About the Film
Filmed in Sri Lanka between 2002 and 2005, the art of forgetting attempts to shatter the silence and statistical anonymity that characterizes dominant discourses of war by highlighting the personal stories of the people whose lives have been altered by war and political violence. The film is structured around a journey from the northern-most tip of Sri Lanka to the southern-most and uses this journey to loosely trace Sri Lanka’s overlapping histories of conflict in both the North and South of the country through the stories of people met along the way.
The film is not intended to explain, analyze or provide a comprehensive history of Sri Lanka’s recent past. Volumes of written text have been produced that seek to do just that. There are many stories that are not overtly toldÃ¢Â€Â¦ the story of the East, the story of the IPKF, the story of 1983, the story of Colombo, the story of the border villages, to name a few. Thus, from a historical perspective, the art of forgetting may be seen as incomplete. But to focus on what is not there is to miss what is. For within the particular lies the general. Within one story of loss is contained a chorus of suffering, strength and survival.
The art of forgetting grew out of a three-year collaborative documentation and documentary film project through which I, and my colleague Iffat Fatima, with the help of countless others, explored and documented the ways in which people remember past violence. Throughout the project, we sought to create space for people to tell their stories: space that has been fundamentally missing in Sri Lanka. Through ongoing dialogues and largely unstructured interviews in which we invited people to tell us their stories, the project has attempted to engage in “the intentional act of remembering,Ã¢Â€Â as termed by Alex Boraine, former deputy chair of the South African Truth and Reconciliation Commission. Both the process of documentation and the film itself seek to open space to remember – space within the public discourseÃ¢Â€Â¦ within peace processes, policy debates, and negotiationsÃ¢Â€Â¦ within our collective consciousÃ¢Â€Â¦ within our hearts and our minds.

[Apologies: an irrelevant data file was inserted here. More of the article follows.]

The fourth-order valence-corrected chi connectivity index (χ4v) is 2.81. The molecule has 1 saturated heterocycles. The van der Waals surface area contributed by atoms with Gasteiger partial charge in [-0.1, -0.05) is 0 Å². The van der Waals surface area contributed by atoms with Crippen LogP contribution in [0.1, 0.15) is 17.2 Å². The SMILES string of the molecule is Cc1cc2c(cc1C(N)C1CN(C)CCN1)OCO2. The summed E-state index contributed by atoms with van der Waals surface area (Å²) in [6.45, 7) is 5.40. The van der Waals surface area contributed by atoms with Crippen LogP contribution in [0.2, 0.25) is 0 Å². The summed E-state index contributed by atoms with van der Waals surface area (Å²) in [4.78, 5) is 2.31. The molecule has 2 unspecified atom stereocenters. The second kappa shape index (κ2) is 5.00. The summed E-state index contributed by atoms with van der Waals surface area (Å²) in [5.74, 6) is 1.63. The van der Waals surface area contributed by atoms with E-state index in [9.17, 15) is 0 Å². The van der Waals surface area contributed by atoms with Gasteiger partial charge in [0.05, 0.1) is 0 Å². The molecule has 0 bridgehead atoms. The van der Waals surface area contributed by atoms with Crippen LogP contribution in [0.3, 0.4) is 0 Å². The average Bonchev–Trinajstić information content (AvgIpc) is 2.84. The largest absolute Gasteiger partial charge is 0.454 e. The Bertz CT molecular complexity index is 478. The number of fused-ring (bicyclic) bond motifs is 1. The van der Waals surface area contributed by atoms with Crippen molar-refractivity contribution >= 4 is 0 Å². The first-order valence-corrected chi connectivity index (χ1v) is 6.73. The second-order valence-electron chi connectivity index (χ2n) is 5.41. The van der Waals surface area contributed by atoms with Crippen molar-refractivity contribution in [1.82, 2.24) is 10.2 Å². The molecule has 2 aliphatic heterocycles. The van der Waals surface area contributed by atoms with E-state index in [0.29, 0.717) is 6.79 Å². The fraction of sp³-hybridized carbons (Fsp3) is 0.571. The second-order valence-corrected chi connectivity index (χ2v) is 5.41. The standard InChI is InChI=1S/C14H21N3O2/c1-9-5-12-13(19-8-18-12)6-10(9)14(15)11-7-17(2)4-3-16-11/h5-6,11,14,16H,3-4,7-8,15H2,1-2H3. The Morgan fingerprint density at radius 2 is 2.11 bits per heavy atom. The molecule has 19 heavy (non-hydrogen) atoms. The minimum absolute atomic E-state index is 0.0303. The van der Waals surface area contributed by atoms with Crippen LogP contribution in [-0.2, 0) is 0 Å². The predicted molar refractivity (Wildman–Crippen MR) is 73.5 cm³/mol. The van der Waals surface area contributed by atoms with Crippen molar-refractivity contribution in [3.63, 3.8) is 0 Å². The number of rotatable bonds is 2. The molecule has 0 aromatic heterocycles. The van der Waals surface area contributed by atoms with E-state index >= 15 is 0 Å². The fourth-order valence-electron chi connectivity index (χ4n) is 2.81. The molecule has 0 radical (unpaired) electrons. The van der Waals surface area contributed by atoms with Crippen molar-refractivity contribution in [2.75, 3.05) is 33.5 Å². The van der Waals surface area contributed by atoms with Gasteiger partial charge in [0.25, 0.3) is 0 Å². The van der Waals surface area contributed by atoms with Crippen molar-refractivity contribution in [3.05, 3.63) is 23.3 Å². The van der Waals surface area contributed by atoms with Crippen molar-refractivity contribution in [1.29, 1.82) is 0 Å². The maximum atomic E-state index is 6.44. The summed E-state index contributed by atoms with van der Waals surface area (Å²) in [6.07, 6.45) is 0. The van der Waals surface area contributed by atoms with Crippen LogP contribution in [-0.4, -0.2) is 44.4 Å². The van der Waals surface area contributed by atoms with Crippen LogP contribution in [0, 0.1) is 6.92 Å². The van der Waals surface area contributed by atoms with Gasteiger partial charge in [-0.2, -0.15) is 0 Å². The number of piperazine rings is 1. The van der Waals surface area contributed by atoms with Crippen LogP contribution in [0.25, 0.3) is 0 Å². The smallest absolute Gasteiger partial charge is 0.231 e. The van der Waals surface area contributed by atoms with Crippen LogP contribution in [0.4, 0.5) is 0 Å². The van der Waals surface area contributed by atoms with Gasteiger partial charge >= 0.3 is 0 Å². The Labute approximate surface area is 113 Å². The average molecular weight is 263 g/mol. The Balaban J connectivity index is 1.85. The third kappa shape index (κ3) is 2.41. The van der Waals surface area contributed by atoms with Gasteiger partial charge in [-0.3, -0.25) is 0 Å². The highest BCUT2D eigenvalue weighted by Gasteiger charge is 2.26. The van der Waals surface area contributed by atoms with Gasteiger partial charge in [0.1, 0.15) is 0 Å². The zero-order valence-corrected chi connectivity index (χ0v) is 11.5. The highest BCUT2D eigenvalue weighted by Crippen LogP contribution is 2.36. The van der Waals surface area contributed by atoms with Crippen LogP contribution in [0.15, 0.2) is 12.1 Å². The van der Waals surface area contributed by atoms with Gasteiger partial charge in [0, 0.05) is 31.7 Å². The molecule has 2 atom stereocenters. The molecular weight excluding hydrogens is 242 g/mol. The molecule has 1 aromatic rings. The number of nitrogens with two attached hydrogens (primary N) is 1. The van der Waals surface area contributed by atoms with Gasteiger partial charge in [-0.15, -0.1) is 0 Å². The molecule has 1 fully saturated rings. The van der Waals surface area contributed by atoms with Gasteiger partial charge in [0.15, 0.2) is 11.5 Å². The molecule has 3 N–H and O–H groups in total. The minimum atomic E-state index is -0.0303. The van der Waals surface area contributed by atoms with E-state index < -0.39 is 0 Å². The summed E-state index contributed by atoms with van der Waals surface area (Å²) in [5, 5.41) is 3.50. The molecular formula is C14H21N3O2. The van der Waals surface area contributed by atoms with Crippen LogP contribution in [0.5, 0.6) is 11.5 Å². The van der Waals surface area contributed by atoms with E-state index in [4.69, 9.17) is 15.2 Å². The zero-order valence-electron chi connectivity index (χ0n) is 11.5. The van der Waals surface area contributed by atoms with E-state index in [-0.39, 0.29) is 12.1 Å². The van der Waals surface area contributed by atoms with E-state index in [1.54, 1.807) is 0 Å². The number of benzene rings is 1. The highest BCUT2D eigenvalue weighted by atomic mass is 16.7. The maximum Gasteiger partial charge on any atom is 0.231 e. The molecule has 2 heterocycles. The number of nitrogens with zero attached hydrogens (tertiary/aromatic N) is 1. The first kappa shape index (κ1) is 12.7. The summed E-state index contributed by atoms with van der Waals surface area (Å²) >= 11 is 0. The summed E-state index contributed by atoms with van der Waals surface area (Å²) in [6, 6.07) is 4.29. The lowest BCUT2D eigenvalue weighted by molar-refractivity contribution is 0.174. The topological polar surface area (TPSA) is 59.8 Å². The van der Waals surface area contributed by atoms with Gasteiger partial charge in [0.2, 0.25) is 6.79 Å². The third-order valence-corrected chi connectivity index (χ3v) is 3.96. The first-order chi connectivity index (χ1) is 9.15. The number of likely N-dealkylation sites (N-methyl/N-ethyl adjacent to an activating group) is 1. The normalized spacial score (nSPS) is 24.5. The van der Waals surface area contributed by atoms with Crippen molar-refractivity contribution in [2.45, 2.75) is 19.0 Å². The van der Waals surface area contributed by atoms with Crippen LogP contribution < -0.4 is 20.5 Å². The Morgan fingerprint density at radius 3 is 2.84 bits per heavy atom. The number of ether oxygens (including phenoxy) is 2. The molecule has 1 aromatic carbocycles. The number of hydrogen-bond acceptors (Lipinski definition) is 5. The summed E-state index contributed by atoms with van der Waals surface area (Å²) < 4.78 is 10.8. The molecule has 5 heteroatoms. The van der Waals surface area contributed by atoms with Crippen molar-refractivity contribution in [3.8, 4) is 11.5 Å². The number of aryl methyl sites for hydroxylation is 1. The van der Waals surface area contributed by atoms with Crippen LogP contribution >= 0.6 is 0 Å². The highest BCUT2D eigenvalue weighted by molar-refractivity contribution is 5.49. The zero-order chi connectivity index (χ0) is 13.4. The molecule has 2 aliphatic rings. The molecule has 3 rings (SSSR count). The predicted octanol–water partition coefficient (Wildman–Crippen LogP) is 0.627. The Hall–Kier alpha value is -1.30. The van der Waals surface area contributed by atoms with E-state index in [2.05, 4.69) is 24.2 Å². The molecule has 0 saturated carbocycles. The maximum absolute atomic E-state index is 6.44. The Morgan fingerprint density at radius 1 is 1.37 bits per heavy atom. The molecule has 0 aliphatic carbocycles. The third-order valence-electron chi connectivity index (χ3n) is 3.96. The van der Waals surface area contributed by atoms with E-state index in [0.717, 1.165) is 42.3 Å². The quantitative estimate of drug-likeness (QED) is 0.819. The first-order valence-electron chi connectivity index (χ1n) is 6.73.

With the art of forgetting, I challenge those who advocate amnesia: those who say the past is better left in the past. Because the past is the present. It is the here and now. One needs only to read the headlines to knowÃ¢Â€Â¦ or to speak to the newly widowed, the daily orphaned. It is this moment and the next, reinvented again and again. It is the legacy we leave our children. If we keep the past buried it will only rot and fester further. To reveal it, to give it light and air to breath, to expose it to the elements – the wind and the rain – is to free ourselves from its stranglehold.
Adapted from Ã¢Â€ÂœThe art of forgetting: A facilitation guideÃ¢Â€Â by Lisa Kois (FLICT 2007)
About the Clips
Two short segments of the art of forgetting have been made available on Groundviews, along with the film credits. Although these segments will introduce you to the style and some of the themes of the art of forgetting, they are, in many ways, unrepresentative of the film itself. The essence of the film is the personal narratives of suffering, subversion and survival for which the film is a vehicle. I have refrained from including people’s stories online as I believe the nature and content of the stories demand that they are treated with the utmost sensitivity, which may not be possible in such a forum. The film, however, is available for distribution. Please contact Perera Hussein Publishing House at [email protected] for information on how to purchase a copy of the art of forgetting in Sri Lanka or abroad. English, Sinhala and Tamil versions are available.
Higher quality preview available here.
Higher quality preview available here.
Higher quality version available here.